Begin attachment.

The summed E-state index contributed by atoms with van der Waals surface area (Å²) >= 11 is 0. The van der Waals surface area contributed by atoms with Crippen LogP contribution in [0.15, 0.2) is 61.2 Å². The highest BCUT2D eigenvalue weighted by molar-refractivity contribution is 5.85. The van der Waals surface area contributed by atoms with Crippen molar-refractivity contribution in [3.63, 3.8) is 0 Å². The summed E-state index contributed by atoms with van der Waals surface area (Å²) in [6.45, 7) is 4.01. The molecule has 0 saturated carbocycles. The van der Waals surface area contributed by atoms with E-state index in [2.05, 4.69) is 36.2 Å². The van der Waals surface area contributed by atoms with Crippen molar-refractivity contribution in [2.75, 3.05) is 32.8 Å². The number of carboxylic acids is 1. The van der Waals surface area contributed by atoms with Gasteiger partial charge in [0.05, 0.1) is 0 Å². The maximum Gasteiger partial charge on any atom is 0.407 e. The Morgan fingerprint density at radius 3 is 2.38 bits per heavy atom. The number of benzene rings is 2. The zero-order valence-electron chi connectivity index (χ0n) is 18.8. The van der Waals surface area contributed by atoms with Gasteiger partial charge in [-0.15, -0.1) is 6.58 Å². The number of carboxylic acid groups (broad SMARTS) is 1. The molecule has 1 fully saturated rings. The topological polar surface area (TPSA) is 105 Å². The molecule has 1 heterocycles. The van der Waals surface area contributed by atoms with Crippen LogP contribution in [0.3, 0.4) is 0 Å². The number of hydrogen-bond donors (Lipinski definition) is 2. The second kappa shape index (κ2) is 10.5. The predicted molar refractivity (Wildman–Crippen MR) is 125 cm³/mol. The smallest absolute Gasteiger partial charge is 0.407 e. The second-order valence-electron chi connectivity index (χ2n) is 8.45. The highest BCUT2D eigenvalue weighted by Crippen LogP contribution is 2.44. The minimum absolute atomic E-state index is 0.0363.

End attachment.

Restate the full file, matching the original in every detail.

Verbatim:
The summed E-state index contributed by atoms with van der Waals surface area (Å²) >= 11 is 0. The van der Waals surface area contributed by atoms with Crippen LogP contribution in [0.15, 0.2) is 61.2 Å². The highest BCUT2D eigenvalue weighted by molar-refractivity contribution is 5.85. The van der Waals surface area contributed by atoms with Crippen molar-refractivity contribution in [3.63, 3.8) is 0 Å². The summed E-state index contributed by atoms with van der Waals surface area (Å²) in [6.45, 7) is 4.01. The molecule has 0 saturated carbocycles. The van der Waals surface area contributed by atoms with E-state index in [2.05, 4.69) is 36.2 Å². The van der Waals surface area contributed by atoms with Crippen molar-refractivity contribution in [2.75, 3.05) is 32.8 Å². The number of carboxylic acids is 1. The van der Waals surface area contributed by atoms with Gasteiger partial charge in [0.05, 0.1) is 0 Å². The maximum Gasteiger partial charge on any atom is 0.407 e. The Morgan fingerprint density at radius 3 is 2.38 bits per heavy atom. The number of benzene rings is 2. The zero-order valence-electron chi connectivity index (χ0n) is 18.8. The van der Waals surface area contributed by atoms with Gasteiger partial charge in [-0.15, -0.1) is 6.58 Å². The number of carboxylic acid groups (broad SMARTS) is 1. The molecule has 1 fully saturated rings. The topological polar surface area (TPSA) is 105 Å². The molecule has 1 heterocycles. The van der Waals surface area contributed by atoms with Crippen LogP contribution in [0.3, 0.4) is 0 Å². The number of hydrogen-bond donors (Lipinski definition) is 2. The second kappa shape index (κ2) is 10.5. The predicted molar refractivity (Wildman–Crippen MR) is 125 cm³/mol. The smallest absolute Gasteiger partial charge is 0.407 e. The second-order valence-electron chi connectivity index (χ2n) is 8.45. The highest BCUT2D eigenvalue weighted by Crippen LogP contribution is 2.44. The minimum absolute atomic E-state index is 0.0363.